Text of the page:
She argues obliquely but forcefully that the conception of bathrooms and their fittings, which serve the most basic of functions—architectural as well as bodily—reflects the diminished status of women in public spaces. Anyone who has witnessed the disproportionately long lines outside men’s and women’s bathrooms at concert halls and theaters will understand why this topic provides such an apt metaphor for architectural misogyny.
More scathingly, “Sexism and the Star System” (1989) lays out Scott Brown’s account of the repeated indignities she has suffered even after her superior talent was established beyond question. Those who have deemed her a retributive whiner—something often maintained in the boy’s club atmosphere of the building profession’s innermost sanctums—are here refuted with a litany of slings and arrows far worse than had been imagined. She has certainly eased the way for a rising generation of women architects, among them Hadid, who will never know the trouble she’s seen. But Scott Brown nonetheless ends on this upbeat note. “I have been helped,” she writes,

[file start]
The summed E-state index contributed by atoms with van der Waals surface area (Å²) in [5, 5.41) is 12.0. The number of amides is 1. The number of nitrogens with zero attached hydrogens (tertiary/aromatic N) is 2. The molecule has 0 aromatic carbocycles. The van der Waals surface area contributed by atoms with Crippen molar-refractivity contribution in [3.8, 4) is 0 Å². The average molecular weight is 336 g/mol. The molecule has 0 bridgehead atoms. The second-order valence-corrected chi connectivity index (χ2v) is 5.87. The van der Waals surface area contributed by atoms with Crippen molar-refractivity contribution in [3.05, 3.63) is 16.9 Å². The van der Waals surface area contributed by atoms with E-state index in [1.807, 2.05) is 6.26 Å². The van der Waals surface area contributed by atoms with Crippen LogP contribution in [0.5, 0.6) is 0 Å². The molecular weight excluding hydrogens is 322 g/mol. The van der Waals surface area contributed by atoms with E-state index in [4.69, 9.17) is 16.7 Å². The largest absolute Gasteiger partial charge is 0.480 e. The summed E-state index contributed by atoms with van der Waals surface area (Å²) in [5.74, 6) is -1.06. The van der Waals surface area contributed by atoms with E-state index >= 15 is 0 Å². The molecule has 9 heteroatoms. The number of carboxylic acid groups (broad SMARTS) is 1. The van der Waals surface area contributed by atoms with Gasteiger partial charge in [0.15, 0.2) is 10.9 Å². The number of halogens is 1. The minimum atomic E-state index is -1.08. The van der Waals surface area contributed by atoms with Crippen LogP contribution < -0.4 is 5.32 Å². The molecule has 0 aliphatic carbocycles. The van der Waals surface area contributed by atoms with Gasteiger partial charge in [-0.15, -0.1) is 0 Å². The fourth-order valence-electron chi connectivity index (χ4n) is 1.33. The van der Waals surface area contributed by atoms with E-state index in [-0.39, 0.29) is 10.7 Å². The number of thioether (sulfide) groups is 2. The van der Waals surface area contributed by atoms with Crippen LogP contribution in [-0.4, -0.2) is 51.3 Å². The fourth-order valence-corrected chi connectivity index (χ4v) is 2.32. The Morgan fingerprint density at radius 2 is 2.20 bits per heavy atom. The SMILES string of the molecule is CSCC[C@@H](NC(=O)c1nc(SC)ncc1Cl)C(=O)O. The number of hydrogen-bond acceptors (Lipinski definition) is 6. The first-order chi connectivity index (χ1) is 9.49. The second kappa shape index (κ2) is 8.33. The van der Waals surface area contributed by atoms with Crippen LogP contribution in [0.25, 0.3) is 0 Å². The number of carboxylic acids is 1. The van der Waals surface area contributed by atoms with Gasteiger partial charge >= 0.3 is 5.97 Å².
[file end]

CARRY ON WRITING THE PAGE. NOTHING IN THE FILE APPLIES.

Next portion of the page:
by noticing that the scholars whose work we most respect, the clients whose projects intrigue us, and the patrons whose projects inspire us, have no problem in understanding my role. They are the sophisticates. Partly through them I gain heart and realize that, over the last twenty years, I have managed to do my work and, despite some sliding, to achieve my own self-respect.
“Las Vegas Studio: Images from the Archives of Robert Venturi and Denise Scott Brown” will be showing at the Pacific Design Center branch of the Museum of Contemporary Art in West Hollywood through June 20. Denise Scott Brown’s Having Words was published by the Architectural Association, London, 2009.
March 24, 2010, 3:23 p.m.